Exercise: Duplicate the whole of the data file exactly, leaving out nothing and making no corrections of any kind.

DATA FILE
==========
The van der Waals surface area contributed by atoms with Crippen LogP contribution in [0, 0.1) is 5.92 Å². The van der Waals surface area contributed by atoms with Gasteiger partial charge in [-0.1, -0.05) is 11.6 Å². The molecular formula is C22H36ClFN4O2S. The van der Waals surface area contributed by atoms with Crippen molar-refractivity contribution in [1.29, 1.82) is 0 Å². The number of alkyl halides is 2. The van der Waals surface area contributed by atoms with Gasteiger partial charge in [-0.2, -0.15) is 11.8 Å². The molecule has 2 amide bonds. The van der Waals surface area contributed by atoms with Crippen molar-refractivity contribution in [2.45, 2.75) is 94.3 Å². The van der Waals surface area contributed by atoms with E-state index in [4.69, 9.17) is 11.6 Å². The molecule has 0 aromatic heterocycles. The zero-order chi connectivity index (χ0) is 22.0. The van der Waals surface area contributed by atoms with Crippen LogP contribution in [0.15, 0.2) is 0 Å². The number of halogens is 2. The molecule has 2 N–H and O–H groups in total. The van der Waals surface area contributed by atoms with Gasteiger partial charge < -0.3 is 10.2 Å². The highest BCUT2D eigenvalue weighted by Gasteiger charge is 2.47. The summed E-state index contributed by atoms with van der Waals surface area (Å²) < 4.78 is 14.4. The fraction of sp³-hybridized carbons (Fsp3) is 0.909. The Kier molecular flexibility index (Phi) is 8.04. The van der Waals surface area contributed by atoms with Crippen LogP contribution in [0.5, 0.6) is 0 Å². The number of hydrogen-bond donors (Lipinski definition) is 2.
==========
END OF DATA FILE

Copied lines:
The van der Waals surface area contributed by atoms with Crippen LogP contribution in [0, 0.1) is 5.92 Å². The van der Waals surface area contributed by atoms with Gasteiger partial charge in [-0.1, -0.05) is 11.6 Å². The molecular formula is C22H36ClFN4O2S. The van der Waals surface area contributed by atoms with Crippen molar-refractivity contribution in [1.29, 1.82) is 0 Å². The number of alkyl halides is 2. The van der Waals surface area contributed by atoms with Gasteiger partial charge in [-0.2, -0.15) is 11.8 Å². The molecule has 2 amide bonds. The van der Waals surface area contributed by atoms with Crippen molar-refractivity contribution in [2.45, 2.75) is 94.3 Å². The van der Waals surface area contributed by atoms with E-state index in [4.69, 9.17) is 11.6 Å². The molecule has 0 aromatic heterocycles. The zero-order chi connectivity index (χ0) is 22.0. The van der Waals surface area contributed by atoms with Crippen LogP contribution in [0.15, 0.2) is 0 Å². The number of halogens is 2. The molecule has 2 N–H and O–H groups in total. The van der Waals surface area contributed by atoms with Gasteiger partial charge < -0.3 is 10.2 Å². The highest BCUT2D eigenvalue weighted by Gasteiger charge is 2.47. The summed E-state index contributed by atoms with van der Waals surface area (Å²) < 4.78 is 14.4. The fraction of sp³-hybridized carbons (Fsp3) is 0.909. The Kier molecular flexibility index (Phi) is 8.04. The van der Waals surface area contributed by atoms with Crippen LogP contribution in [0.5, 0.6) is 0 Å². The number of hydrogen-bond donors (Lipinski definition) is 2.